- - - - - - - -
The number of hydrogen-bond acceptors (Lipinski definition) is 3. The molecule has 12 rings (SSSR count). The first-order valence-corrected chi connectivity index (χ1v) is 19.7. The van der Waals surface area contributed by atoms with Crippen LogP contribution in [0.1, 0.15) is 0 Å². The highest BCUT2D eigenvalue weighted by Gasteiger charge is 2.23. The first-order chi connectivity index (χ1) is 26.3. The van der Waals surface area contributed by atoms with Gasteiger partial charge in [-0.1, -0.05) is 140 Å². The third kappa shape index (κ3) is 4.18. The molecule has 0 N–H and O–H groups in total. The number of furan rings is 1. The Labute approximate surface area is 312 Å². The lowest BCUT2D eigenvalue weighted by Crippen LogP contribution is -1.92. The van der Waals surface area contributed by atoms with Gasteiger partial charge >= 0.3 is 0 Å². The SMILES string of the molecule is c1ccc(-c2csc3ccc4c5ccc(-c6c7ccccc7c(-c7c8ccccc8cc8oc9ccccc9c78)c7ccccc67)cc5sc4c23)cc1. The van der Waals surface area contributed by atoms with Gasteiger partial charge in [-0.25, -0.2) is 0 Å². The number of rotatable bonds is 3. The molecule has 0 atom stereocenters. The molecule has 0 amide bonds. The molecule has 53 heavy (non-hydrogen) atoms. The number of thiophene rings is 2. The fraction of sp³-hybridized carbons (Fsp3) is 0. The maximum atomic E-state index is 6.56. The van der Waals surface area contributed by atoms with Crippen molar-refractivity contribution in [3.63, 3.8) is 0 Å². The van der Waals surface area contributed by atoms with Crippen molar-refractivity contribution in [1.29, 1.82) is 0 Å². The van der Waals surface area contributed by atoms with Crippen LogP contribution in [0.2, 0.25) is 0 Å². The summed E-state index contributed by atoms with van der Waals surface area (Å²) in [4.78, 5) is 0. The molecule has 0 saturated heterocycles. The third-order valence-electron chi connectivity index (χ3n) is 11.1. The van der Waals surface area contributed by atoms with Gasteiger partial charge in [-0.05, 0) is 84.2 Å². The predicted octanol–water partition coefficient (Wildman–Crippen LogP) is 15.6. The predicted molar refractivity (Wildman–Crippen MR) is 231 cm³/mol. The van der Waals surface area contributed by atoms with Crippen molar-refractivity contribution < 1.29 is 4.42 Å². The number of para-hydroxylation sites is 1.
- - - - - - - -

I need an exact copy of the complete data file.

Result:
The number of hydrogen-bond acceptors (Lipinski definition) is 3. The molecule has 12 rings (SSSR count). The first-order valence-corrected chi connectivity index (χ1v) is 19.7. The van der Waals surface area contributed by atoms with Crippen LogP contribution in [0.1, 0.15) is 0 Å². The highest BCUT2D eigenvalue weighted by Gasteiger charge is 2.23. The first-order chi connectivity index (χ1) is 26.3. The van der Waals surface area contributed by atoms with Gasteiger partial charge in [-0.1, -0.05) is 140 Å². The third kappa shape index (κ3) is 4.18. The molecule has 0 N–H and O–H groups in total. The number of furan rings is 1. The Labute approximate surface area is 312 Å². The lowest BCUT2D eigenvalue weighted by Crippen LogP contribution is -1.92. The van der Waals surface area contributed by atoms with Gasteiger partial charge >= 0.3 is 0 Å². The SMILES string of the molecule is c1ccc(-c2csc3ccc4c5ccc(-c6c7ccccc7c(-c7c8ccccc8cc8oc9ccccc9c78)c7ccccc67)cc5sc4c23)cc1. The van der Waals surface area contributed by atoms with Gasteiger partial charge in [-0.25, -0.2) is 0 Å². The number of rotatable bonds is 3. The molecule has 0 atom stereocenters. The molecule has 0 amide bonds. The molecule has 53 heavy (non-hydrogen) atoms. The number of thiophene rings is 2. The fraction of sp³-hybridized carbons (Fsp3) is 0. The maximum atomic E-state index is 6.56. The van der Waals surface area contributed by atoms with Crippen molar-refractivity contribution in [3.63, 3.8) is 0 Å². The van der Waals surface area contributed by atoms with Crippen molar-refractivity contribution in [1.29, 1.82) is 0 Å². The van der Waals surface area contributed by atoms with Crippen LogP contribution in [0.2, 0.25) is 0 Å². The summed E-state index contributed by atoms with van der Waals surface area (Å²) in [4.78, 5) is 0. The molecule has 0 saturated heterocycles. The third-order valence-electron chi connectivity index (χ3n) is 11.1. The van der Waals surface area contributed by atoms with Gasteiger partial charge in [-0.05, 0) is 84.2 Å². The predicted octanol–water partition coefficient (Wildman–Crippen LogP) is 15.6. The predicted molar refractivity (Wildman–Crippen MR) is 231 cm³/mol. The van der Waals surface area contributed by atoms with Crippen molar-refractivity contribution < 1.29 is 4.42 Å². The number of para-hydroxylation sites is 1.